Cold or tepid compresses around the neck and forehead are ideal for fevers. This keeps the brain cooler while allowing the core body temperature to increase. Make sure you get enough fluids and get some bed rest. One caution, very young babies, 2-4 months old, should be monitored more frequently because they are not able to communicate or may not show obvious signs of distress.

Yours in Health,
Ian Koo, ND

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Monday, January 24, 2011

Blueberries in some packaged foods & cereals are FAKE

I posted a video link to an investigative journalist piece about fake blueberries on the clinic's Facebook page some time ago and have received some comments. Apparently some of you are looking at the labels and are concurring with what you saw on this piece.

I would encourage you all to watch or read this piece about FAKE blueberries in your foods and to make informed choices when purchasing products.

Yours in health,

Ian Koo, ND
Doctor of Naturopathic Medicine

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Monday, January 10, 2011

Chinese Medicine says to wait a couple of years between babies! Scientist may now be saying the same thing. . .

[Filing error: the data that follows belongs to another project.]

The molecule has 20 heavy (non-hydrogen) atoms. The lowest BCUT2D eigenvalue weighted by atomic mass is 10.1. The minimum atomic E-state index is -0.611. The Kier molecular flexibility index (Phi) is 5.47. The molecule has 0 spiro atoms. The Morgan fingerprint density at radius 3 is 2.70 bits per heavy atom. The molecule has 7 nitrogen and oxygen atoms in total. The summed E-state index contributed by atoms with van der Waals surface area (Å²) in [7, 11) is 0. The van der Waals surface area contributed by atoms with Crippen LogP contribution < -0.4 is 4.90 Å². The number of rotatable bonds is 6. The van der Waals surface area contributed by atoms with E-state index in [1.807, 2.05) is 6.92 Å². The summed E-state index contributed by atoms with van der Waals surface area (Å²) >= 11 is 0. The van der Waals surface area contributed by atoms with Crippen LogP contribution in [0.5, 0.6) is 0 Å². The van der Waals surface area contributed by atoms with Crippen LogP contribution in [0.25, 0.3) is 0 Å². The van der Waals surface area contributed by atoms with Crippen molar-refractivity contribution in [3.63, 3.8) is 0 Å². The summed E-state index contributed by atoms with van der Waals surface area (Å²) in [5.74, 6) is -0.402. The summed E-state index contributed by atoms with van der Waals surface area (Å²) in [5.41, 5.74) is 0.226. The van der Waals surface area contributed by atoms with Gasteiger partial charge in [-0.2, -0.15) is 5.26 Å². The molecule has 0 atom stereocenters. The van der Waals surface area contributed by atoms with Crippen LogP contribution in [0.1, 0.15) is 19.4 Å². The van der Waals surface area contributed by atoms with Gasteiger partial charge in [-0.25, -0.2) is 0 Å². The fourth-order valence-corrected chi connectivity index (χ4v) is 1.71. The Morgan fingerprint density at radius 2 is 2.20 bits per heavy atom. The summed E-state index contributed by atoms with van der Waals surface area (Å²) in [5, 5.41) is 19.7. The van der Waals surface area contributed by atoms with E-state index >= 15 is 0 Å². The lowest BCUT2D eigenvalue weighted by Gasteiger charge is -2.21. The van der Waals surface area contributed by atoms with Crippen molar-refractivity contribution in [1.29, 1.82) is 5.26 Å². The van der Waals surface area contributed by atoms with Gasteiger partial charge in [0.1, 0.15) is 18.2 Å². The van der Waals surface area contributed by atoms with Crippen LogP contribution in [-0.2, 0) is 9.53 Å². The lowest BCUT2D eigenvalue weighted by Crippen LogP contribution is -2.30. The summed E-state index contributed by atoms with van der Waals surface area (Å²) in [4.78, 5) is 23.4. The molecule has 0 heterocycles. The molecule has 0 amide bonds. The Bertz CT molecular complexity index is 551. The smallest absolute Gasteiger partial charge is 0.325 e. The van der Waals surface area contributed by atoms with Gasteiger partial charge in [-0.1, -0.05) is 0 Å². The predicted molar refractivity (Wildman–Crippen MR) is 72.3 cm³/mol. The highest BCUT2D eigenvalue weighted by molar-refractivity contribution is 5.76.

I read an interesting study in the journal of Pediatrics that suggests that it may be prudent to wait 2 years between having children. The authors found that having babies less than two years apart increases the risk of the second child being diagnosed with autism. The researchers looked at birth over a decade (1992-2002) in the state of California.

This is an interesting study, but doesn't prove anything yet. It's interesting though that Traditional Chinese Medicine has long stated that it's best to conceive children at least 2-3 years apart to allow time for the mother to recover. Mothers are prescribed certain foods and are given a number of remedies/herbs to boost and revitalize them after giving birth. Ginseng as described by The Star is one such herb.

Yours in health,

Ian Koo, ND
Doctor of Naturopathic Medicine